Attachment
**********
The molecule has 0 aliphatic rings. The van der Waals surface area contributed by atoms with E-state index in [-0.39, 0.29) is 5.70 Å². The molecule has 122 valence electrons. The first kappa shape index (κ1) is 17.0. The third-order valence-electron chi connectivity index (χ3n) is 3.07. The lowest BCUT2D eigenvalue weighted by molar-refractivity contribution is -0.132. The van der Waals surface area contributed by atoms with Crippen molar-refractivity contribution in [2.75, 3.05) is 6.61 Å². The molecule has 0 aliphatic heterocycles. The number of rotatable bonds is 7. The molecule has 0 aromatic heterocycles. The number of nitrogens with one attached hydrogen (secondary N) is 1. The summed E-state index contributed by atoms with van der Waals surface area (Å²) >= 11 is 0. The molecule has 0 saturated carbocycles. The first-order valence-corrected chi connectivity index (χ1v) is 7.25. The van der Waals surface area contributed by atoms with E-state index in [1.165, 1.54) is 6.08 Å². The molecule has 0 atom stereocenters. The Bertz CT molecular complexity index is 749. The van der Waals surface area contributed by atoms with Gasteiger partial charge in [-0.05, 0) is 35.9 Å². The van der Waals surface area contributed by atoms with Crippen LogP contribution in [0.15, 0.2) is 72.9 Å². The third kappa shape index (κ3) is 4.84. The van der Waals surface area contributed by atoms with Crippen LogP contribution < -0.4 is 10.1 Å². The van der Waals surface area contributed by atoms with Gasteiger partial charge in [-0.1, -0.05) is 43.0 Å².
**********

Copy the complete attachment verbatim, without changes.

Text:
The molecule has 0 aliphatic rings. The van der Waals surface area contributed by atoms with E-state index in [-0.39, 0.29) is 5.70 Å². The molecule has 122 valence electrons. The first kappa shape index (κ1) is 17.0. The third-order valence-electron chi connectivity index (χ3n) is 3.07. The lowest BCUT2D eigenvalue weighted by molar-refractivity contribution is -0.132. The van der Waals surface area contributed by atoms with Crippen molar-refractivity contribution in [2.75, 3.05) is 6.61 Å². The molecule has 0 aliphatic heterocycles. The number of rotatable bonds is 7. The molecule has 0 aromatic heterocycles. The number of nitrogens with one attached hydrogen (secondary N) is 1. The summed E-state index contributed by atoms with van der Waals surface area (Å²) >= 11 is 0. The molecule has 0 saturated carbocycles. The first-order valence-corrected chi connectivity index (χ1v) is 7.25. The van der Waals surface area contributed by atoms with E-state index in [1.165, 1.54) is 6.08 Å². The molecule has 0 atom stereocenters. The Bertz CT molecular complexity index is 749. The van der Waals surface area contributed by atoms with Gasteiger partial charge in [-0.05, 0) is 35.9 Å². The van der Waals surface area contributed by atoms with Crippen LogP contribution in [0.15, 0.2) is 72.9 Å². The third kappa shape index (κ3) is 4.84. The van der Waals surface area contributed by atoms with Crippen LogP contribution < -0.4 is 10.1 Å². The van der Waals surface area contributed by atoms with Gasteiger partial charge in [-0.1, -0.05) is 43.0 Å².